Organization Behavior, BSGS

Curriculum

The bachelor's degree requirements are 45 units total and include distribution, writing, and elective courses, and the major requirements.

Organization Behavior Major Requirements

Course Title
Communication Foundation
COMM_ST 205-DLTheories of Persuasion
COMM_ST 250-DLTeam Leadership and Decision Making
COMM_ST 360-CNTheories of Organizational Communication
ENGLISH 205-CNIntermediate Composition
Organization Behavior
ORG_BEH 301-DLOrganization Behavior
ORG_BEH 307-CNLeadership Principles and Practices
ORG_BEH 310-CNOrganizational Change
PSYCH 213-CNSocial Psychology
SOCIOL 302-CNSociology of Organizations
Analytical Foundation
ACCOUNT 201-DLIntroduction to Financial Accounting
FINANCE 202-DLIntroduction to Finance
SOCIOL 226-CNSociological Analysis
STAT 202-DLIntroduction to Statistics
Three 300-level courses in organization behavior or communication studies, focused on organization behavior (courses in other disciplines may satisfy this requirement, with consent of Assistant Dean)

Degree Requirements

SPS programs lead to one of three Northwestern University bachelor’s degrees: the bachelor of philosophy (BPhil), the bachelor of science in general studies (BSGS), and the bachelor of philosophy in communication (BPhilCom), which is conferred by the School of Communication.

The bachelor of philosophy (BPhil) and the bachelor of science in general studies (BSGS) degrees are conferred by the Judd A. and Marjorie Weinberg College of Arts and Sciences. The primary difference between the two degrees is that the BPhil includes a modern language requirement. Some majors offer a choice of the BPhil or the BSGS degree.

Bachelor of Science in General Studies

To earn the BSGS degree, students must complete 45 units, including a writing requirement, distribution requirements, a major, and electives. Minors are optional.

Courses Units Earned
English 111 or 205 and 113 2
Humanities 4
Science 4
Social Sciences 4
Major Requirements 10-20
Electives Up to 21
Total 45

About the Writing Requirement

The writing requirement ensures that all students can meet the rigorous writing demands of courses in all disciplines. Transfer and performance-based admission students must fulfill the writing requirement through one of two options:

Option 1: Complete an English composition course at SPS.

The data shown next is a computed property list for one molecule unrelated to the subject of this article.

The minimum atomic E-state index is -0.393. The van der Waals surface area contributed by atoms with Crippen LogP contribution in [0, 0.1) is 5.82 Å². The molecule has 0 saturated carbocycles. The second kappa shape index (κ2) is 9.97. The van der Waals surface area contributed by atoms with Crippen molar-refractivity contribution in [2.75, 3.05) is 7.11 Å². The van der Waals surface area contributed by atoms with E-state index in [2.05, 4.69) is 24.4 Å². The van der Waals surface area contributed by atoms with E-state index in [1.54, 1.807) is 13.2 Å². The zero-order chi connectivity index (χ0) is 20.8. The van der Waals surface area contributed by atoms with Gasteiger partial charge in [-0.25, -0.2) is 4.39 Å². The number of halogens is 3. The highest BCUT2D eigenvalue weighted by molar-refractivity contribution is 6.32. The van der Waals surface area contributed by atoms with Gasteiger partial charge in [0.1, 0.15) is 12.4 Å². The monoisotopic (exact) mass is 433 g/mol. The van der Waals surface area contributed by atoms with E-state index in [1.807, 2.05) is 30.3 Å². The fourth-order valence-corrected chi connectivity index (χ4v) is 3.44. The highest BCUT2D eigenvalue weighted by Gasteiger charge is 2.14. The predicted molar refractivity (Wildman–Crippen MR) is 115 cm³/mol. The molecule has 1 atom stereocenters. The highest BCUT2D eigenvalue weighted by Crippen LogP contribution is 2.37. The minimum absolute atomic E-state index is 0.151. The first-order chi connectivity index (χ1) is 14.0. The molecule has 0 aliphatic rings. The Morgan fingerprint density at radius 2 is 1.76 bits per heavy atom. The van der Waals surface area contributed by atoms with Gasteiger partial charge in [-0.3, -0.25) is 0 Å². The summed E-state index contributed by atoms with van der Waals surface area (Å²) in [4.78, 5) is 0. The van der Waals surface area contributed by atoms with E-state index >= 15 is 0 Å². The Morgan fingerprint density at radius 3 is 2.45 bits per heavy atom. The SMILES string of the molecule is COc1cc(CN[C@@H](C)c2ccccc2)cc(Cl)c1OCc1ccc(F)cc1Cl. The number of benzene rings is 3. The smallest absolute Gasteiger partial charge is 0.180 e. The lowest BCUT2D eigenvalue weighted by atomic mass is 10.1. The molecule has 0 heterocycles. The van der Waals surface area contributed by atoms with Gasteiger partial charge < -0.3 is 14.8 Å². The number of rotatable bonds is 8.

Demonstrate successfully completion of English 111 or 205. A grade of C or higher is required. 

Option 2: Successfully appeal the writing requirement.

Students who believe they have the writing skills necessary for university-level research and analytical papers may appeal the SPS writing requirement. Submit a letter of appeal and two college/university research papers written during previous studies or at SPS. Following the review of the appeal, students will receive an email reporting the results, followed by a letter. Send appeal materials to:

Assistant Dean of Undergraduate Programs
School of Professional Studies
Northwestern University
339 East Chicago Avenue, 6th floor
Chicago, Illinois 60611

Appeal materials must be submitted by the quarter deadline before entry.

About the Distribution Requirements

Students complete course work in the humanities, sciences, and social sciences to obtain a broad experience in the liberal arts. Courses that satisfy these distribution requirements include the following areas:

Humanities

Art history, classics, comparative literary studies, English literature, foreign languages (up to two units), history, music history, philosophy, religion, and some courses in African American studies, foreign languages with literature, gender studies, performance studies, radio/television/film, and theatre.

Sciences

Astronomy, biological sciences, chemistry, earth and planetary sciences, engineering, geography, information systems, mathematics, physics and some courses in anthropology, communication sciences and disorders, psychology, radio/television/film and statistics.

Social Sciences

Anthropology, economics, history, linguistics, political science, sociology, and some courses in African American studies, communication sciences and disorders, gender studies, psychology and statistics.